A successful attempt. But I am blind and deaf to critics. But there is a
Subversion of the sanctioned social order and late capitalism in a
Closed couplet of Shakespeare.

My mother brings a piece of bread torn in half by a hand. A spoonful Of
Peanut spread over the surface.

Is this “I am” poem in which the “I” refuses to disappear. Who was I. Where
Was I.

Make it new. Make it a gap-toothed smile. Make it a roll
In the aisle. Making it Hadrain’s beautiful boy lover drowning
In the Nile. “Make it New,” Pound’s foolish words.

Listen to what is being said about the goat through the tire
Of Robert Rauschenberg, or Keats’ Chapman Homer, or
The pets of Dante Gabriel Rossetti, or the Diaspora, or
The sound poems of the Four Horsemen, or the priest’s
Sexual abuse of choir boys who carry candles, or a Nuyorican
Grand Slam Chapionship.

In the schoolroom, one of the elite, he bought rather than bringing
His lunch, had candies to pass around as payment for someone who
Did his mathematics assignment, sits as a dark-haired Irishman
With pale blue eyes as an Iroquois in a Southern gentlemen frock Coat,

Whispers to himself:
                                      “Mon cher Belzébuth je t’adore.”           Je t’aime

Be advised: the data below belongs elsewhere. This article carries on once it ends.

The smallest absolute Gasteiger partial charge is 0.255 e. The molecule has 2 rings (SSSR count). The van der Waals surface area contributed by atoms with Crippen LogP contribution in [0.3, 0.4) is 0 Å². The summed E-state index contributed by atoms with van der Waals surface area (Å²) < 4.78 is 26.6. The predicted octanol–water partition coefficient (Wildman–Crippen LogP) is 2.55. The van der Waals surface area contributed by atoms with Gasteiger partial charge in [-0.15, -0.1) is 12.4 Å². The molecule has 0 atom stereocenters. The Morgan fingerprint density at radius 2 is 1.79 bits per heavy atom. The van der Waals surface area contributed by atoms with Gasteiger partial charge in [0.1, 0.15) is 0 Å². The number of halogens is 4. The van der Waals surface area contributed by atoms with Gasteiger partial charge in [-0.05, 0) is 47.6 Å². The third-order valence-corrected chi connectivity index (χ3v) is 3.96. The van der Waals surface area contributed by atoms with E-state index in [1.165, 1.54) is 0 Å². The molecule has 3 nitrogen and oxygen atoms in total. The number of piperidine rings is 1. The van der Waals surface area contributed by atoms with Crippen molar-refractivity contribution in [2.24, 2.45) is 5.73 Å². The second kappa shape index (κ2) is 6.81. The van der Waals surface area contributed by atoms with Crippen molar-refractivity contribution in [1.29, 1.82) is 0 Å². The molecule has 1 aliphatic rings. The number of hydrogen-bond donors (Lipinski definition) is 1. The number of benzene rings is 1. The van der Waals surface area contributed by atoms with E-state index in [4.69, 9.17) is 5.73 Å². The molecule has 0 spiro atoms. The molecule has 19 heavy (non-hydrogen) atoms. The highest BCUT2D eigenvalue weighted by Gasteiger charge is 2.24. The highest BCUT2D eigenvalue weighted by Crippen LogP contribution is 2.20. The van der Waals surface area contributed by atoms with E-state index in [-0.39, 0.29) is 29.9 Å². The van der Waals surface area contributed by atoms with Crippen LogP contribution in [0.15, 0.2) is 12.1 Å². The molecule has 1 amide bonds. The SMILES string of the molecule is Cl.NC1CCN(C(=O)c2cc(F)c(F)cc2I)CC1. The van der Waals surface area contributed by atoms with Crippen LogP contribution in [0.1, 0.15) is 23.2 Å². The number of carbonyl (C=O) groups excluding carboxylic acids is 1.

The Devil, the
Satan of Job before the interpolations and change from the truth to
The falsity of the happy ending. He sung: “I’m in Hell, and my heart
Beats so that I can hardly speak.” He tells the beauty queen that sits
To him and rubs her leg against him, “A shipment came in, and crack
Is selling a discount on the streets.”

Ain’t this a display of the procedural nature of language. A real risk.

There are a lot of mobile meanings inhabiting these cheek to cheek Associations.

If the ethical life of Kierkegaard is implemented is there an Estrangement
In the visceral.

It is Glossolalia that prevent domestic violence.

Horace says all poetry should be sweet and useful.

Duane Locke lives in rural Lakeland, Florida, a few feet from an osprey nest, and has a Ph.D. in Metaphysical Poetry. As of January 2008, he has had 5,935 poems published in print magazines and e-zines, 17 print and e-books published, and 209 photos published in magazines and e-zines. For more information, Google him.

Listed at Duotrope's Digest

the early mangoes
By Iftekhar Sayeed, Apr 10, 2008

young, unripe mangoes
have been dropping
on a nearby tin